Ennahdha denies the speakers of the Tunisian parliament

Tunisia’s Ennahdha party has denied reports that its leader and parliamentary speaker Rached Ghannouchi has been placed under house arrest.

Ennahdha “denies any false news circulating about the travel ban on Parliament Speaker and Party Leader Ghannouchi and places him under house arrest,” the movement said in a statement. It confirmed that Ghannouchi “is currently holding a series of meetings.”

On Sunday, Tunisian President Kais Saied fired Prime Minister Hichem Mechichi’s government, froze parliament and took over the executive branch with the help of a new prime minister. Saied also waived the immunity of all MPs and took control of the Public Prosecutor’s Office.

Ghannouchi described Saied’s move as nothing more than a “full-fledged coup” against the Tunisian constitution, revolution and freedoms in the country. Saied Monday dismissed allegations that his actions amounted to a coup and said he took a historic responsibility with his decisions, which were constitutional.

“Those who claim that this situation has something to do with a coup should review their team lessons,” Saied said in a video on the presidency’s Facebook account.

He noted that he studied and taught law and said that he knows “what a coup is. A coup is to go beyond legitimacy.”

“I applied the constitution,” he said, adding that conditions were created and that there were procedural conditions among those conditions. He added that he called the Prime Minister and informed him.

“I also called Parliament’s speakers and said I would apply Article 80,” he said, allowing Parliament to be suspended in the event of “imminent danger.”

“There is a law in the land, and this law applies to everyone.”

However, world leaders called for respect for the constitution, the institutions and the rule of law.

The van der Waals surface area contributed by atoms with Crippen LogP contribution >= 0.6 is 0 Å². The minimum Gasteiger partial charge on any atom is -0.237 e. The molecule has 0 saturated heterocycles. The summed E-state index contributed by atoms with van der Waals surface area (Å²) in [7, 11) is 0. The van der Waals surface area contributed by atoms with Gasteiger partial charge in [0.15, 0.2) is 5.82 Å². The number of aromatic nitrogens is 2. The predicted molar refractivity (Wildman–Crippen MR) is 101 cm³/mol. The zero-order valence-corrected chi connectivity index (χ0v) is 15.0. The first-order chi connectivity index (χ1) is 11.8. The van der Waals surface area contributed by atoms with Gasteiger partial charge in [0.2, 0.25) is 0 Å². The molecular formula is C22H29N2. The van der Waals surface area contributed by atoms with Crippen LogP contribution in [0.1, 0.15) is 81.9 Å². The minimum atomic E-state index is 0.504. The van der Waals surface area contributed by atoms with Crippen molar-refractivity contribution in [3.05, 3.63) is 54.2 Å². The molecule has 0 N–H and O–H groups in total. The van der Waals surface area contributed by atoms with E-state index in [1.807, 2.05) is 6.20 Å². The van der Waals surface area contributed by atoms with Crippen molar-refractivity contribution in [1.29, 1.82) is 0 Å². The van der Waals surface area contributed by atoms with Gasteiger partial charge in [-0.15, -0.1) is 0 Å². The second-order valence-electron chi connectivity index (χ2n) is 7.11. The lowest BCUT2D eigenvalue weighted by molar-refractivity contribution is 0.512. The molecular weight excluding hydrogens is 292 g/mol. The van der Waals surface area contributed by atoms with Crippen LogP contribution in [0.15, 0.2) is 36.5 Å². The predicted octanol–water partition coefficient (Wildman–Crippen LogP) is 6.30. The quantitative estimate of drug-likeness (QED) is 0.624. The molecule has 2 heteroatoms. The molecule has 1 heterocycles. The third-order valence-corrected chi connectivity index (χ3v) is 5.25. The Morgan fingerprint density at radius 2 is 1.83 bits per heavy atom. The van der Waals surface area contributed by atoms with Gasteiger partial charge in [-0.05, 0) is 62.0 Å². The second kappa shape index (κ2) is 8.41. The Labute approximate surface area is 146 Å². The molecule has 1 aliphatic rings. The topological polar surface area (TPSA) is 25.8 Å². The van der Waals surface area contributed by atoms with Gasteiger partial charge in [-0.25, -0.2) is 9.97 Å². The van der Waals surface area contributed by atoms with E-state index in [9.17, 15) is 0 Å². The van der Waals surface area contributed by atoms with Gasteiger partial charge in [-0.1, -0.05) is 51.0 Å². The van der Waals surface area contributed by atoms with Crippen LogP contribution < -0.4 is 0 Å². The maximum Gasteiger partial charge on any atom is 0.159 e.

Germany expressed serious concern over the recent political crisis in the country and demanded a speedy return to democratic constitutional order. Foreign Ministry spokeswoman Maria Adebahr told a news conference in Berlin that they were following developments closely.

“The Tunisian people want democracy, and democracy has gained a foothold in the country,” Adebahr said, stressing the importance of democratic achievements in the country since the 2011 Tunisian revolution. Adebahr said Germany expects steps from the country’s political leaders towards democratic and constitutional processes.

“Now it is important to return quickly to constitutional order. We call on all parties to guarantee the maintenance and implementation of the constitution. This also includes civil rights and freedoms from our point of view,” she stressed.

Adebahr also called for a constructive dialogue between the leaders of the country’s constitutional bodies to address Tunisia’s problems and accelerate political and economic reforms.

“We are closely following the latest developments in Tunisia. We urge all Tunisian actors to respect the Constitution, its institutions and the rule of law,” Nabila Massrali, a spokeswoman for the European Commission, told Anadolu Agency (AA).

“We also urge them to remain calm and avoid resorting to violence to preserve the country’s stability,” she added.

The United States has said Tunisia must maintain its democratic influence. Secretary of State Antony Blinken said the United States had “closely monitored” the situation and that the Biden administration had been in contact with Tunisian authorities to “emphasize that solutions to Tunisia’s political and economic problems should be based on the Tunisian constitution and principles of democracy, human rights and freedom. “

“We have clearly called on all parties to refrain from taking any action that could stifle democratic discourse or lead to violence. We are particularly concerned about reports that media offices have been closed and urge strict respect for freedom of expression and other civil rights,” the diplomat in a statement.

“Tunisia must not waste its democratic gains. The United States will continue to stand on the side of Tunisia’s democracy,” he added.

Since January, the country has been in a political stalemate in the middle of a dispute between Saied and Mechichi over a government reshuffle that the former rejected. The country is also facing an economic crisis and a sharp increase in COVID-19 infections amid warnings of a possible collapse in health care.


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